Giorgione In Clapton
You enter a disused tramshed in Clapton, climb a ramshackle staircase and discover yourself in the studio of Giorgione, one of the greatest Venetian artists of the High Renaissance, who died in 1510. How can this be? Here in a room of comparable size to one of the smaller chambers at the National Gallery you are confronted with an array of masterpieces – familiar works, like Giorgione’s most famous painting The Tempest, surrounded by others that were thought to be lost, known only by engravings. Potentially the lair of an art thief or a master forger, it is some kind of miracle you have stumbled upon.
Neither thief nor forger, the magus responsible for working this magic is Danny Easterbrook who has devoted the last sixteen years to repainting the canon of works of Giorgione at the rate of three a year, using all the correct pigments and practices of Giorgione’s time. It is an extraordinary project rendered all the more astonishing by its location in this deserted tramshed and thus it is no surprise to discover that Danny is almost as passionate about the building as he is about Giorgione.
“The Tudor palace of Brooke House, dating from 1470, stood across the road from here until it was demolished in 1955,” Danny explained, widening his eyes in wonder, “The stables and coach yard for Brooke House were on this side of the road, becoming the Clapton Coachworks and, in 1873, The Lea Bridge Tramway Depot.”
The tramshed was shut more than a century ago, when the system switched from horsepower to electricity in 1907, and since then the buildings have served as a warehouse for Jack Cohen, the founder of Tesco, and as the home to the Odessa recording studios, employed by Iron Maiden, Dire Straits, The Police and Pete Doherty among others. Until recently, the entire complex was in use as artists’ studios and crafts workshops, but they have all gone now, except Danny and a small company selling foam rubber.
The imminent demolition of the building underscores the melancholy of Giorgione’s dreamlike paintings, that emphasise the transient, ephemeral nature of the world, and colours Danny’s quest to recover something lost centuries ago. Vasari believed Giorgione to be the peer of Leonardo and Michelangelo, yet today only a handful of paintings are ascribed to him and his reputation has faded to an enigma that matches the mysterious nature of his subjects. “We don’t know much about Giorgione, he died young and he’s been obscured by Titian, who was his pupil,” admitted Danny with a frown, “Many of his paintings have been taken away from him and given to Titian.”
“When I came to London from New Zealand in the seventies, I was a bass player,” Danny revealed, speaking of his own past,“but a painter lived across the road and it sparked my interest. Since the late eighties, I’ve been painting and making lutes.” Then he took one from a whole line of different lutes he had made, hanging upon the wall, and began to improvise upon it with the ease of a virtuoso, and I realised I was in the company of a genuine Renaissance man.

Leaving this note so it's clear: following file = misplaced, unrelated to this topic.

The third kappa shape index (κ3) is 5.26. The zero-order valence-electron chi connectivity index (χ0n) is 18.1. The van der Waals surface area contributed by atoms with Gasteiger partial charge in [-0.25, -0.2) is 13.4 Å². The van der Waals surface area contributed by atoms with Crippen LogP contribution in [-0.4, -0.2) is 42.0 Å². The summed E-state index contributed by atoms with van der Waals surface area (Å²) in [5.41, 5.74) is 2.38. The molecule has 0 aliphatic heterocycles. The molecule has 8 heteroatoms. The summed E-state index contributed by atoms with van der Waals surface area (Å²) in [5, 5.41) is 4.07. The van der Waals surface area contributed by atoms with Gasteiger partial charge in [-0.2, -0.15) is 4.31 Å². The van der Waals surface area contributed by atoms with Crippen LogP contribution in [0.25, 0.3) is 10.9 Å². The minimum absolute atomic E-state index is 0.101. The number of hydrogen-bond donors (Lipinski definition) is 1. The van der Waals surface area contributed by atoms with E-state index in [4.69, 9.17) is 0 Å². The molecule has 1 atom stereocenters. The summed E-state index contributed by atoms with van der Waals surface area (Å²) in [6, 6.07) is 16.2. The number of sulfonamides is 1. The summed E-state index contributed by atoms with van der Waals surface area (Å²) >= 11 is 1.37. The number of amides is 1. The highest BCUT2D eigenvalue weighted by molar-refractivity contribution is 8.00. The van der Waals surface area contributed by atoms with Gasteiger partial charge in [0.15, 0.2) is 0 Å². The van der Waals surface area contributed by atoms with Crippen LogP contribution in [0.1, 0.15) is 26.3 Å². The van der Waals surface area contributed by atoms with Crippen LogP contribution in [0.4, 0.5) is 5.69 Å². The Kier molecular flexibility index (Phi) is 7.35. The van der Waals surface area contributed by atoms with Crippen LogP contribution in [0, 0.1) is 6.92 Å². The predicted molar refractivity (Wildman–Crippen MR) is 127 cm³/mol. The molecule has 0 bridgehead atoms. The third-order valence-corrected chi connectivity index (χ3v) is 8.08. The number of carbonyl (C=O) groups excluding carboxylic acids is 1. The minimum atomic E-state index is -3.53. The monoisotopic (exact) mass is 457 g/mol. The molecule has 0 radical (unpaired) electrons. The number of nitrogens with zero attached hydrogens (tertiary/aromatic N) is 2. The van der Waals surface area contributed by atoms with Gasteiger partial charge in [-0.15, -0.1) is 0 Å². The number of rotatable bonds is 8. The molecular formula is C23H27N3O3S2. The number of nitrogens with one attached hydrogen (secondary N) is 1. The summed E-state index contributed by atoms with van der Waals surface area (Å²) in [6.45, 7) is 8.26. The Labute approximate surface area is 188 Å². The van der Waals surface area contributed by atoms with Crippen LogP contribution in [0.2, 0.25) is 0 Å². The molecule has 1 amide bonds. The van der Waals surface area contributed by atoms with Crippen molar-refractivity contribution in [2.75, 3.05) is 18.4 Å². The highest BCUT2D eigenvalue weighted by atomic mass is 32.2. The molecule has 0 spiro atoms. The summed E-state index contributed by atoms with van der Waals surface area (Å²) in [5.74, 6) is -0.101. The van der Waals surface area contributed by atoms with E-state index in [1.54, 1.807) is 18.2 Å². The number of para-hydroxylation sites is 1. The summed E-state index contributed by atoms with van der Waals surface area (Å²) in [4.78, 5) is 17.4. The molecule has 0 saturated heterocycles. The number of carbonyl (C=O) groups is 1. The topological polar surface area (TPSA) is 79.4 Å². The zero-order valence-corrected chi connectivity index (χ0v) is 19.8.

A talented individual with a fierce scholarly intelligence, Danny has immersed himself in Venetian culture of Giorgione’s time, exploring the provenance of disputed works, and - in his versions - removing overpainting and images that have been added, in order to get closer to Giorgione. Through his intimate understanding of Giorgione, Danny seeks to restore the reputation of his beloved master by demonstrating the true range of his achievements in painting.
It is an endeavour that sits somewhere in between art history and conceptual art, and Danny’s accomplishment is breathtaking – even manufacturing elaborate gilt frames for each of the paintings in the authentic method. You look around the room and you realise you are seeing something impossible, something even Giorgione never saw – all his works in one room. Through comparison, Danny is beginning to construct a tentative sequence of Giorgione’s paintings and also, through comparison, to establish that paintings misattributed to others are in fact the work of Giorgione.
Ten years ago, Danny spent a year putting a new roof on his studio which is also his home, high up in the former stables of the former tramshed. He has been a good custodian of a dignified old building but now he is forced to leave, he can find nowhere else in Hackney to continue his project and is looking at moving to Wales or the West Country. “When I came here it was cheap and you didn’t have to work a sixty hour week just to pay the rent, it was a perfect space for what I wanted,” he confessed to me regretfully.
Yet it is apparent that Danny’s visionary project will carry him forward wherever he goes. “I believe Giorgione painted sixty or so paintings,” he admitted to me, “and if I live long enough I’ll run out of paintings to paint.”
Danny Easterbrook’s studio
A corner of the studio
The old stableyard
A blacksmith operated from here until recently
A ring to tether a horse
This foam rubber company is the last business still operating in the tramshed
A hidden passage at the tramshed
A secret yard at the tramshed
The North Metropolitan Tramways Company Depot was opened in 1873
Rails where the trams once ran
Brooke House in the twenties
Brooke House in the eighteen-eighties, drawn in the style of Wenceslas Hollar
Photographs copyright © Colin O’Brien